19 die, dozens buried in north India landslides
DEHRADUN - At least 19 people in northern India died yesterday in landslides and flashfloods following heavy overnight monsoon rains and up to 30 others are missing. The deaths occurred in the early hours after particularly heavy downpours in the Rudraprayag and Bageshwar districts of the Himalayan state of Uttarakhand. A total of 14 bodies were found in four villages in Rudraprayag and five other corpses were found in Bageshwar. Rescue workers estimated that 25 to 30 people remained buried under the rubble in Rudraprayag and many people in the area remain missing. AFP
Quake hits area off Indonesia's Sumatra
JAKARTA - A 6.3-magnitude quake struck off Indonesia's Sumatra island yesterday, the United States Geological Survey said. But no tsunami warning was issued and there were no immediate reports of damage or injuries. The epicentre of the quake, which struck at 11.51am at a depth of 25 kilometres, was 190 kilometres northwest of the town of Bengkulu. Indonesia's Meteorology, Climatology and Geophysics Agency said: "There are no reports of damage so far. The quake happened in the sea close to Mentawai island, but no tsunami warning has been issued." AFP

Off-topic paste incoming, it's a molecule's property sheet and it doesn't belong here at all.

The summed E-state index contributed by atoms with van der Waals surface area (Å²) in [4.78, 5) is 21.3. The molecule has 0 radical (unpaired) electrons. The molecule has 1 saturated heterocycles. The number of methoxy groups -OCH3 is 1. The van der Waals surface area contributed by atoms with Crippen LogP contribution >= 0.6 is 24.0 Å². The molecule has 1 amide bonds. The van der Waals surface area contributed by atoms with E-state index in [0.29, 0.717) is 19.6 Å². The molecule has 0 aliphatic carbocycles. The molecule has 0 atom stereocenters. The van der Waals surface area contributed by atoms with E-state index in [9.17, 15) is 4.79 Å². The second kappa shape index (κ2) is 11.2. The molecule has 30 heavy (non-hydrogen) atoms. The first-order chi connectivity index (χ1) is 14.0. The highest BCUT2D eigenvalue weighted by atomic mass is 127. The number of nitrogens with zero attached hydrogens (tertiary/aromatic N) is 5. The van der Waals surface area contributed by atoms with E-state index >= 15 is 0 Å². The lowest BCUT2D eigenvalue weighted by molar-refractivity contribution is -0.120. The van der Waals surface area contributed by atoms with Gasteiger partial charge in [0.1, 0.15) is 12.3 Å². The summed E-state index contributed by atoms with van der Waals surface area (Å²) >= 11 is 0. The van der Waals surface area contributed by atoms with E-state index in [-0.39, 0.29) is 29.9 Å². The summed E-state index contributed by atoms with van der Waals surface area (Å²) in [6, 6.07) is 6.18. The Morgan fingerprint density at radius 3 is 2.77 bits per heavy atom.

Maldives bans men, women from dancing
COLOMBO - The Maldives moved to limit dancing in public between men and women, a press report said. It comes amid signs of the growing influence of the nation's hardline religious party. The Islamic affairs ministry sent a circular "to all government institutions banning the holding of any mixed-gender dance events", the private Minivan newspaper said, quoting guidelines issued on Thursday. The ministry also ordered a ban on events where adolescent girls were required to dance, the report said, adding that the directives were intended for state bodies and citizens. "Events such as children's activities, performances exhibiting military skills, parades, playing the national anthem … are acceptable forms of entertainment," it said. AFP
South Korea buys back ex-Washington home
WASHINGTON - A grand red-brick house in Washington which housed the first Korean diplomatic mission in the US more than a century ago until Japan bought it for a nominal US$5 shortly before annexing Korea in 1910 has been reacquired by South Korea for US$3.5 million. South Korea now plans to use the building to showcase its history - a jab at modern-day Japan at a time when tensions between the two countries have been growing. The South Korean embassy said the sale of the building 102 years ago was forced and "symbolically demonstrates imperial Japan's plunder".